Name: Kyler Clark
From: Sand Springs, Oklahoma
School: Charles Page
today are facing a danger that has slipped under the radar for far
too long, one of similar peril to that of the Vietnam war, driving.
Driving takes the lives of more than 34,000 people per year, but what
is it about driving that makes it so dangerous? Well studies show
that the blame falls to distracted driving, specifically texting and
driving. This emerging information has sparked fierce debate over the
course of action, but yet has only resulted in a law that bans
texting and driving, or any distracted driving for that matter. The
problem with that is that as with any law, there are some that are
willing to break it, the only difference being there are more people
who are willing to break this law and drive distractedly. It is now
time to look for solutions beyond the capabilities of the law, this
could be increased education regarding the moral/logical implications
behind distracted driving or even engineering barriers created to
deter motorists from partaking in it.
it comes to the prospect of education, the task falls onto the
younger upcoming drivers going through the course of drivers
education. This course already details this danger to some degree,
but lacks the depth and meaning to impact these younger generations.
After departing drivers ed most individuals have not had sufficient
training on this danger and because of this they leave without full
preparation for proper driving. If only the curriculum for teaching
beginning drivers could be updated to not only list the statistics,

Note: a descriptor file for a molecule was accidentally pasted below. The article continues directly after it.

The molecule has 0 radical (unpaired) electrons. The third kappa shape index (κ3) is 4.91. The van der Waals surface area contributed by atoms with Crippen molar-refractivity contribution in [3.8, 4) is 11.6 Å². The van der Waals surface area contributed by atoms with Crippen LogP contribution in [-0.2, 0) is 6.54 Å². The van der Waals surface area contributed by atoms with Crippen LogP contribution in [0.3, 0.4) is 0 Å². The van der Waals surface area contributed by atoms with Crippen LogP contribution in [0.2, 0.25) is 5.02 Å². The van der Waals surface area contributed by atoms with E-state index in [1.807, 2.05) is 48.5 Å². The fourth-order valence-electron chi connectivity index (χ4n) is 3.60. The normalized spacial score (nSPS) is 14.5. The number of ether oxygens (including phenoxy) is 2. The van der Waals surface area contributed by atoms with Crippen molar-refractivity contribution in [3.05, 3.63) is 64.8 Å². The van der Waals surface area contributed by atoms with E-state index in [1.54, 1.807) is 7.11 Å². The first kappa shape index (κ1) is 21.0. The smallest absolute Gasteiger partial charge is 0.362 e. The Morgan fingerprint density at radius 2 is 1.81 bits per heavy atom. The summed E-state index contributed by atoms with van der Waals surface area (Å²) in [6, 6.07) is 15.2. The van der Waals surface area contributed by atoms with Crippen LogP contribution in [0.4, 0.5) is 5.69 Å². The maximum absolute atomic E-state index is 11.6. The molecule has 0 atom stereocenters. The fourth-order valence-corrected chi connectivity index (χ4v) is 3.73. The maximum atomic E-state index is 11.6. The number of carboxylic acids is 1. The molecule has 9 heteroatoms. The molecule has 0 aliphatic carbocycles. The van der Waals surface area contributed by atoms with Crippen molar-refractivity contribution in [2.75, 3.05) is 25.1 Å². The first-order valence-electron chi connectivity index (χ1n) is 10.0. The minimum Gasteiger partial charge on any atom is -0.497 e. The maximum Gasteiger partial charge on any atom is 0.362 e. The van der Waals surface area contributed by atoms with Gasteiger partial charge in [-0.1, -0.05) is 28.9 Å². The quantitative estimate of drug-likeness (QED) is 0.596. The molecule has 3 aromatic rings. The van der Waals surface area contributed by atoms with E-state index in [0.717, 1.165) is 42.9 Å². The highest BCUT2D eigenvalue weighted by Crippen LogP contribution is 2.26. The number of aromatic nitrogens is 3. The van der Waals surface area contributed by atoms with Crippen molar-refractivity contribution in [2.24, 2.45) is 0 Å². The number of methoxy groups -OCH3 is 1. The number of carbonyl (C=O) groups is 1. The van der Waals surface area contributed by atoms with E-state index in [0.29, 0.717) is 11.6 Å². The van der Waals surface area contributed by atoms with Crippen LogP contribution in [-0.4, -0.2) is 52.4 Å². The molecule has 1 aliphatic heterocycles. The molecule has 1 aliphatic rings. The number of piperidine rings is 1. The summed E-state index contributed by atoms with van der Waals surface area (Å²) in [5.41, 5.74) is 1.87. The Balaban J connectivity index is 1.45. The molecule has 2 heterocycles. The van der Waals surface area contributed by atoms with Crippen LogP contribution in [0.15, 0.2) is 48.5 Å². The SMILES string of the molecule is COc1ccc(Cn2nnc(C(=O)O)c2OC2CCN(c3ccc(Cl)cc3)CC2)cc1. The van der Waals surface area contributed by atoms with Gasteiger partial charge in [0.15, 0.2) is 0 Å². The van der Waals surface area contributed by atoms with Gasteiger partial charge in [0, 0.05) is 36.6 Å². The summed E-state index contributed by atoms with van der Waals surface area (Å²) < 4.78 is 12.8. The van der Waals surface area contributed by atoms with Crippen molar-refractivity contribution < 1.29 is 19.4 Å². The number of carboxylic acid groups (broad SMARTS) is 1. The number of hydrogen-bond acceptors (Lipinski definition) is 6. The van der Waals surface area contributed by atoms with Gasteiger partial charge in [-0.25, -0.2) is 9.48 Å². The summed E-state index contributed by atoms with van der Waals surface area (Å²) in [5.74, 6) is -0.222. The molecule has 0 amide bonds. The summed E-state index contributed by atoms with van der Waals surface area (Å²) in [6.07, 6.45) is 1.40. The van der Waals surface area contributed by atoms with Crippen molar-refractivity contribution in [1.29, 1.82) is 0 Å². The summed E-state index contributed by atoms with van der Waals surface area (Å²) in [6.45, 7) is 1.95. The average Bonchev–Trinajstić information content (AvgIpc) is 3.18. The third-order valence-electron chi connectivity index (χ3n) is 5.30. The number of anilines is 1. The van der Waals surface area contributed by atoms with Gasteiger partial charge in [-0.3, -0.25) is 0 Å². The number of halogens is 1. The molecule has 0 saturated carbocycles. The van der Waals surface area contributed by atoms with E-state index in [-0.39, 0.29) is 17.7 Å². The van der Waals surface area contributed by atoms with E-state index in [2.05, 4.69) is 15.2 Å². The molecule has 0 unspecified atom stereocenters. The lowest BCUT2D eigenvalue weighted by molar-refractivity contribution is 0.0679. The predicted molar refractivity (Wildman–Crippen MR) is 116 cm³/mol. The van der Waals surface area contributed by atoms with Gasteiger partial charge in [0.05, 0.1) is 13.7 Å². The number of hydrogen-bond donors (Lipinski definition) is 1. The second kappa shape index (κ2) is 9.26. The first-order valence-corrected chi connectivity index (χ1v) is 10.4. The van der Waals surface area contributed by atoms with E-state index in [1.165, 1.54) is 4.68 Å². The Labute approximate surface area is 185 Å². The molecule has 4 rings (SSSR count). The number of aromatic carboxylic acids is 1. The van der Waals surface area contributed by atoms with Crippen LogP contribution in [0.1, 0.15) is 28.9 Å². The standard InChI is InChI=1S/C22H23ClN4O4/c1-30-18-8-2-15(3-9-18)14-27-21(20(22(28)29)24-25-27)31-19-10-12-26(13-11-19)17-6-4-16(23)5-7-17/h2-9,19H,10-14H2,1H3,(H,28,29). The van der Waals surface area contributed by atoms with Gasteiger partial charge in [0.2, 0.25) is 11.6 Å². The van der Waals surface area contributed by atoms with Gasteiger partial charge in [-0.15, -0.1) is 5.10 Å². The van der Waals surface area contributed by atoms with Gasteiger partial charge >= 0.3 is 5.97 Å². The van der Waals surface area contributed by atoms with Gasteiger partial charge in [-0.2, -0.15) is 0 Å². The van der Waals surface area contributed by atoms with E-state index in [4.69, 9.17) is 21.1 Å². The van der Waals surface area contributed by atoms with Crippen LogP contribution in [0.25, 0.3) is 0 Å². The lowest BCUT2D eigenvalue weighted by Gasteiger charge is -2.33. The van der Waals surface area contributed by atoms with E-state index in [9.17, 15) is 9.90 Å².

but inform drivers how this danger could directly affect them,
including true stories of catastrophic situations. This could lead to
drivers developing a greater sense of respect for the road ahead of
them, which in turn would save lives.
is then the possibility of technology to prevent these situations
from ever occurring. This type of technology already exists within
cars, used within seat belt systems, setting off alarms any time the
seat belt is not buckled after reaching a set mph. If this technology
could be implemented for drivers causing them to have two hands on
the wheel, it would limit the opportunity for distracted driving to
myself have never been in a wreck, but I have witnessed both family
members and friends of all ages use their cell phones while driving,
completely oblivious to what’s ahead. In these types of
circumstances I have to wonder, if there had been an object on the
road, would I still be here today.
become a safer driver and display habits of a responsible driver I
can refrain from cell phone usage while driving, while making sure to
always maintain focus on the road ahead. In short if Americans can
keep two eyes on the road ahead and two hands on the wheel,
postponing their texts and Snapchats until after they park, our
country would see an extreme decline in car accidents, saving the
lives of thousands of individuals.